The MPOWERED trial consists of a 6-month run-in phase followed by a 9-month randomized controlled phase where responder patients are randomized either remain on octreotide capsules or return to prior injectable somatostatin receptor ligand, either lanreotide depot or octreotide LAR. The primary endpoint is the proportion of patients who maintain their biochemical response to octreotide capsules and patient-reported outcome in the patients treated with octreotide capsules as compared to patients treated with injectable SSA.

This trial is progressing as planned with enrollment expected to be completed this quarter. We continue to expect to report top line data from MPOWERED in the second half of 2020.

If positive, data from MPOWERED could support a planned MAA submission in 2021. Acromegaly treatment guidelines and options are similar in the EU as they are in the U.S., and injections are typically administered in secondary or tertiary hospitals, which add to the total cost of treatment.

Now I would like to turn the call over to Drew Enamait to provide a financial update.

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Drew Enamait, Chiasma, Inc. - VP of Finance & Administration and Principal Accounting Officer [5]

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Thanks, Bill. In April, we closed the follow-on public offering of our common stock, which raised net proceeds of approximately $32.2 million.

The funds raised in this offering extend our runway into late 2020, including through the release of Chiasma OPTIMAL top line data and if positive through anticipated mid-2020 PDUFA date.

Turning to our first quarter results, general administrative expenses were $2.5 million for the quarter ended March 31, 2019, compared with $2.4 million for the same period of 2018.

The current period results include increased professional services fee, which were primarily offset by a reduction in legal costs. Research and development expenses were $6.5 million for the quarter ended March 31, 2019, compared with $4.9 million for the same period of 2018. The increase was primarily due to an increase in manufacturing-related costs in 2019.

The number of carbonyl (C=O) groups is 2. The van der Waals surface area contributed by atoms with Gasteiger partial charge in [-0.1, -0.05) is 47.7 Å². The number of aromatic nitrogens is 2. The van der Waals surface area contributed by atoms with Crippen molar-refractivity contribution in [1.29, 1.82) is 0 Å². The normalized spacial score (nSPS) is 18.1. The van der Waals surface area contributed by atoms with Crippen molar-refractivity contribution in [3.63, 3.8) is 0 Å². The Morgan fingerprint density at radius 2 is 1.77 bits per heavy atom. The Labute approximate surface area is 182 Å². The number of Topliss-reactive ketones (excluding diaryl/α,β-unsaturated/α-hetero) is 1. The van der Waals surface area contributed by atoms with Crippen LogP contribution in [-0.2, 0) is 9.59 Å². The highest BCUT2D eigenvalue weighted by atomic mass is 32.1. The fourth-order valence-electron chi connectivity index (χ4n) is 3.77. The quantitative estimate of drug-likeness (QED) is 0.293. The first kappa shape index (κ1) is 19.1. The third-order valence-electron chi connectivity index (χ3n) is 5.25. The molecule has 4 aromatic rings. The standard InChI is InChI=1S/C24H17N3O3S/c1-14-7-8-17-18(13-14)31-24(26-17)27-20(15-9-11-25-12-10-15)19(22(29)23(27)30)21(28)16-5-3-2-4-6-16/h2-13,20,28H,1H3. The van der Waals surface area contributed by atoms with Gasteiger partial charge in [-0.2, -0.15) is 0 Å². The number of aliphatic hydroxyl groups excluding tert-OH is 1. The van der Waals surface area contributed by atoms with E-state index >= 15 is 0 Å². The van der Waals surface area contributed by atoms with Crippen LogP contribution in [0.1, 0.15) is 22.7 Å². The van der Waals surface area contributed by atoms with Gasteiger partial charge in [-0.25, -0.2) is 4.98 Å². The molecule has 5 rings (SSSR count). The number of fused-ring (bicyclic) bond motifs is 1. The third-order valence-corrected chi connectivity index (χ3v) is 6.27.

For the quarter ended March 31, 2019, net loss was $8.8 million or $0.36 per basic share compared with $7 million or $0.29 per basic share in the same period of 2018. Cash, cash equivalents and marketable securities as of March 31, 2019, were $33.9 million compared with $41.7 million at December 31, 2018.

I will now turn the call back over to Mark.

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Mark J. Fitzpatrick, Chiasma, Inc. - President, CEO, Secretary & Director [6]

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Thanks, Drew. That concludes our prepared remarks. We will now open the call for your questions. Operator?

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Questions and Answers

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Operator [1]

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(Operator Instructions) Our first question comes from the line of Brandon Folkes with Cantor Fitzgerald.

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Brandon Richard Folkes, Cantor Fitzgerald & Co., Research Division - Analyst [2]